The alternation of the day and night seems is a most important regulator of a wide variety of physiological rhythms in living organisms. Exposure to the bright light during the night suppresses the night peak of melatonin – the “hormone of the night.” Melatonin is a principal hormone of the pineal gland – the small neuroendocrine gland connected with the brain that mediates information on light from the retina of the eyes to the organism. Light exposure at night has been found to be related to a number of serious behavior as well as health problems, including cancer.
Significant increase in the risk of breast and colorectal cancers was found among women who frequently did not sleep during the period of the night, about 1:30 a.m., when melatonin levels are typically at their highest.
“Melatonin hypothesis” suggests that reduced pineal melatonin production might increase human breast cancer risk, because lower melatonin output would lead to an increase in the level of female sex hormones and would stimulate proliferation of breast tissue. Global co-distribution of light at night and cancers of breast, prostate and some others was demonstrated in humans.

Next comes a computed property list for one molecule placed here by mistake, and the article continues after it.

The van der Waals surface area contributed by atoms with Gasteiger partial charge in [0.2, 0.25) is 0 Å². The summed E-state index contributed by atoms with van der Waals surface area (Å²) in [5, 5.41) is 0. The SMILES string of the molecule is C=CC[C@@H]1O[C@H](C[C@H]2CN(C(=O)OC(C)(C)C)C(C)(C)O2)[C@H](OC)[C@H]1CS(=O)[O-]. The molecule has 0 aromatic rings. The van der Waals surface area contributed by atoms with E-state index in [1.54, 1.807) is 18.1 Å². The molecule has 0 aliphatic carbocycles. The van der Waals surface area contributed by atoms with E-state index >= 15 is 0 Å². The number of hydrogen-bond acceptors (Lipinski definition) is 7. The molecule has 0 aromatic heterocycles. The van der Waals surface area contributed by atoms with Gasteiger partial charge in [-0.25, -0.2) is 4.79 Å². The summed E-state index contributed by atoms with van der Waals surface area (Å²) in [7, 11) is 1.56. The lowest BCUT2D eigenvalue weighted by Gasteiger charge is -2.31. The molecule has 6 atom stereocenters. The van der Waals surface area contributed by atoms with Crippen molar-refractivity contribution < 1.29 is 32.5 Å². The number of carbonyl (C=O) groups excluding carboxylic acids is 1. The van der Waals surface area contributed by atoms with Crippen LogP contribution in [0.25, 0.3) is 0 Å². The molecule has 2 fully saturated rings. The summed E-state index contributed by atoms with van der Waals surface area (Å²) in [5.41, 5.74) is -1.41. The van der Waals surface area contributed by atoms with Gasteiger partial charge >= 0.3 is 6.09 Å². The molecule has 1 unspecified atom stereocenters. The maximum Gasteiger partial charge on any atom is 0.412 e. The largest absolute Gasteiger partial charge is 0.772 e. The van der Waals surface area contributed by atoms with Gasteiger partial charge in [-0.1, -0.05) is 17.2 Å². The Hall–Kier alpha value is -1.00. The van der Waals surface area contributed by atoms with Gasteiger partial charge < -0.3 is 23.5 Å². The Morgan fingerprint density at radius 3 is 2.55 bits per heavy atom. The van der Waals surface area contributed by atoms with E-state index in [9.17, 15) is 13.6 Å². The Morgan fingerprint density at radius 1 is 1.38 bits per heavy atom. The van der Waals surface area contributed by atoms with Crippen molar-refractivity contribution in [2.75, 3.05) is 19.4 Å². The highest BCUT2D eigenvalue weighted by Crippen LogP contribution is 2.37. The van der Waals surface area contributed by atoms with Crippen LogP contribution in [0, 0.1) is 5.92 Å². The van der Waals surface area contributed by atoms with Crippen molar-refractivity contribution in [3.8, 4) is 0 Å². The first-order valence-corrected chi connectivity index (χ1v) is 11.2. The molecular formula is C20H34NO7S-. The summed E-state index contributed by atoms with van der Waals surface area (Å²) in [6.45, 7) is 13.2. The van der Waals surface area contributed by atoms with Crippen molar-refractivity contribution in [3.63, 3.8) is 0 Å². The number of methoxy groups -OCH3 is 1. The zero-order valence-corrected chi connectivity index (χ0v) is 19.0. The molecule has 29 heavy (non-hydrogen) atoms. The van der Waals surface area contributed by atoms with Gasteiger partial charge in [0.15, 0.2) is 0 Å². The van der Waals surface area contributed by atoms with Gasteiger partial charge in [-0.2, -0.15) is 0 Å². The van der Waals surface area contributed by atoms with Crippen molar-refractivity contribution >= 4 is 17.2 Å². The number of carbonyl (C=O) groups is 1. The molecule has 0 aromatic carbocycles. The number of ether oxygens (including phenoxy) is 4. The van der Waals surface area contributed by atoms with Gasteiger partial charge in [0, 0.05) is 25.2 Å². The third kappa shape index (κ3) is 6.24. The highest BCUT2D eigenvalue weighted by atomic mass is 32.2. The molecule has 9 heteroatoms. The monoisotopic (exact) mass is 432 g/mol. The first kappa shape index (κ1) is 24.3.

Constant illumination probably exerts its detrimental effects on health, tumorigenesis as well as survival via disturbances of the female reproductive cycle. The mechanisms involved can be assumed to include the pineal hormone melatonin as well, which, as chemical signal of darkness and controlled by the central circadian clock in N.suprachiasmatici, may play a very central part, since it is suppressed by constant exposure to light and participates in the neuroendocrine control of the female reproductive system. Latest data from experiments in model organisms, gene expression studies and clinical trials imply that dysfunctions of the circadian clock contribute to aging and age-associated pathologies, thereby suggesting a functional link between the circadian clock and age-associated decline of brain functions. Potential molecular mechanisms underlying this link include the circadian control of physiological processes such as brain metabolism, reactive oxygen species homeostasis, hormone secretion, autophagy and stem cell proliferation. On the basis of “limited evidence in humans for the carcinogenicity of shift-work that involves night work” and “sufficient evidence in experimental animals for the carcinogenicity of light during the daily dark period (biological night),” the International Agency for Research on Cancer (IARC) Working Group concluded that “shift-work that involves circadian disruption is probably carcinogenic to humans”. In rodents, light at night leads to disruption of the ovulatory cycles followed by hyperplastic processes and tumor development in mammary gland, ovarian and uterine. The tumor-promoting effect of exposure to the constant illumination regimen was shown on chemical carcinogenesis of mammary gland, liver and nervous system in rats and spontaneous endometrial carcinogenesis in rats.